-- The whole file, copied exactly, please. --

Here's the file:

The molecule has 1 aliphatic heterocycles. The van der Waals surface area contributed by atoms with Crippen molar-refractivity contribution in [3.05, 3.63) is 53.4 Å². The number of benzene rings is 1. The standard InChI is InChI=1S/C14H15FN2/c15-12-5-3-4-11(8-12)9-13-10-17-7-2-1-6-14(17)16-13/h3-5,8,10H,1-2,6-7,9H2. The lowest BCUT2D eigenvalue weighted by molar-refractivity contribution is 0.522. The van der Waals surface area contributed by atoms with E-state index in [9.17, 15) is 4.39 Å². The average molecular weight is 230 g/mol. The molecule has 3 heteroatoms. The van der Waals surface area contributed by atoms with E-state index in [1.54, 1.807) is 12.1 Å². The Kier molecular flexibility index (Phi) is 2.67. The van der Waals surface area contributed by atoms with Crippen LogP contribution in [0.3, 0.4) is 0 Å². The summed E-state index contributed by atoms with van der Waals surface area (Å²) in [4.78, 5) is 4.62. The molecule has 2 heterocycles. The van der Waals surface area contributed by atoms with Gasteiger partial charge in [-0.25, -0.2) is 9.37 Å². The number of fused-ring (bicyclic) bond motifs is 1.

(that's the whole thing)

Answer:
The molecule has 1 aliphatic heterocycles. The van der Waals surface area contributed by atoms with Crippen molar-refractivity contribution in [3.05, 3.63) is 53.4 Å². The number of benzene rings is 1. The standard InChI is InChI=1S/C14H15FN2/c15-12-5-3-4-11(8-12)9-13-10-17-7-2-1-6-14(17)16-13/h3-5,8,10H,1-2,6-7,9H2. The lowest BCUT2D eigenvalue weighted by molar-refractivity contribution is 0.522. The van der Waals surface area contributed by atoms with E-state index in [9.17, 15) is 4.39 Å². The average molecular weight is 230 g/mol. The molecule has 3 heteroatoms. The van der Waals surface area contributed by atoms with E-state index in [1.54, 1.807) is 12.1 Å². The Kier molecular flexibility index (Phi) is 2.67. The van der Waals surface area contributed by atoms with Crippen LogP contribution in [0.3, 0.4) is 0 Å². The summed E-state index contributed by atoms with van der Waals surface area (Å²) in [4.78, 5) is 4.62. The molecule has 2 heterocycles. The van der Waals surface area contributed by atoms with Gasteiger partial charge in [-0.25, -0.2) is 9.37 Å². The number of fused-ring (bicyclic) bond motifs is 1.